The following information was obtained from the Center for Disease Control, the American School Health Association and the U.S. Department of Education.

MRSA or Methicillin-resistant Staphylococcus aureus, is a common bacteria that has developed resistance to several antibiotics.  It is most commonly found in health-care facilities but has recently increased in communal settings, such as schools and public gymnasiums.  The Center for Disease Control identifies the 5 "C"s of MRSA that make it easier to transmit: C rowding, frequent skin-to-skin Contact, Compromised skin (i.e. cuts or abrasions), Contaminated items and surfaces, and lack of Cleanliness.  It is generally transmitted through direct hand-to-hand contact though rarely a life-threatening disease.

VRSA or Vancomycin-resistant Staphylococcus aureus, is a strain of Staphylococcus aureus that is more resistant to certain antibiotics than MRSA but less common.  The best way to prevent the spread of MRSA (or VRSA) is to encourage good hygiene, establish a routine cleaning procedure with effective disinfectants, identify areas of likely contamination (such as locker rooms and restrooms), provide soap, paper towels and the time for students to wash their hands and by educating students about the disease.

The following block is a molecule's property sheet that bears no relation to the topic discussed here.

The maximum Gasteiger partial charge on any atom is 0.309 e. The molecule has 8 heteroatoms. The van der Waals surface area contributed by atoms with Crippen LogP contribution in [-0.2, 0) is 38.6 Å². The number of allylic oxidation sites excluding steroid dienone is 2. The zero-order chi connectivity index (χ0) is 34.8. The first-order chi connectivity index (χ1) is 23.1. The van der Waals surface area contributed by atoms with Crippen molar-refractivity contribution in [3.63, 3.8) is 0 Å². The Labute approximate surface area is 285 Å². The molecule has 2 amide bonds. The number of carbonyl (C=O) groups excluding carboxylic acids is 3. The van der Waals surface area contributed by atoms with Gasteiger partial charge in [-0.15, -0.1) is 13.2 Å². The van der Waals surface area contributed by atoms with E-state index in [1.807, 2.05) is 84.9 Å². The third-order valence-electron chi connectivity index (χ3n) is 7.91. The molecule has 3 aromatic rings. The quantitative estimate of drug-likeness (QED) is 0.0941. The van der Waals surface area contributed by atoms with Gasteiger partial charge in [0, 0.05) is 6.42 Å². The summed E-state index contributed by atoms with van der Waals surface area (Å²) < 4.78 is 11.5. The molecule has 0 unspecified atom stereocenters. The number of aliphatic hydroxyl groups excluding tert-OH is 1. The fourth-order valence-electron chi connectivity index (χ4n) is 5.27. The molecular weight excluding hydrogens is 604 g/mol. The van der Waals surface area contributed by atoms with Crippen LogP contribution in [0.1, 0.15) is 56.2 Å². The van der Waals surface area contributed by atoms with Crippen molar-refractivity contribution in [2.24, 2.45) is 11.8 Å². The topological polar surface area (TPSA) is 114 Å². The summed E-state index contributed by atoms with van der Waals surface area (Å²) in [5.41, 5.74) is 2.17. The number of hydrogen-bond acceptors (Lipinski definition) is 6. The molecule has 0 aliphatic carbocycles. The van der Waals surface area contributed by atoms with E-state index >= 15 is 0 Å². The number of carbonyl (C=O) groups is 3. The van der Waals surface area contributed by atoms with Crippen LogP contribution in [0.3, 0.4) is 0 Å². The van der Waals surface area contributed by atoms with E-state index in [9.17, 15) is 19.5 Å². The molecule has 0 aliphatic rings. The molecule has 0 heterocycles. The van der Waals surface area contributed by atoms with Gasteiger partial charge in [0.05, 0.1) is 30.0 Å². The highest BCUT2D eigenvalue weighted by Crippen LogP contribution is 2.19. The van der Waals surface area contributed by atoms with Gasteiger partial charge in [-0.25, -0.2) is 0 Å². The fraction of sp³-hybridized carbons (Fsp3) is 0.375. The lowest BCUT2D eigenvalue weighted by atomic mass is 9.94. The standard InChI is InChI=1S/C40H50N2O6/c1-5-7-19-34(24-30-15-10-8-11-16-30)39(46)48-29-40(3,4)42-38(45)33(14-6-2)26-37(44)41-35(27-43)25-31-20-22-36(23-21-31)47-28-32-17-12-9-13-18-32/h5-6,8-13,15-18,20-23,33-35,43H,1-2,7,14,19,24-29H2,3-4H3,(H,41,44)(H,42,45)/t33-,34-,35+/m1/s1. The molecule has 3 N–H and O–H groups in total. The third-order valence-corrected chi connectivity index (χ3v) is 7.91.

The Buildings and Grounds Department has established specific green cleaning procedures and products to significantly reduce the risk of contracting MRSA, VRSA or other pathogens.  Custodial staff currently use Spartan Chemicals' 103 (neutral disinfectant), which has been tested to effectively kill the MRSA and VRSA bacteria.

In most cases (according to the Department of Education and the EPA) it is unnecessary to close a school in the event of a MRSA outbreak if confined to one or two students.  During a MRSA incident at one of our schools it was determined that the student brought the infection from home.  That evening, additional custodians were called in to disinfect all horizontal surfaces throughout the facility, including "high-touch" areas such as door knobs, pencil sharpeners and keyboards.  Restrooms were disinfected using pump sprayers while specific attention was given to the student's homeroom, the multipurpose room (gym/café) and the art room.  The school opened the next day (with no additional incidents) while the student was treated at home.

If you have any questions regarding our MRSA response protocol, please contact the Buildings and Grounds Department at 248-746-8532.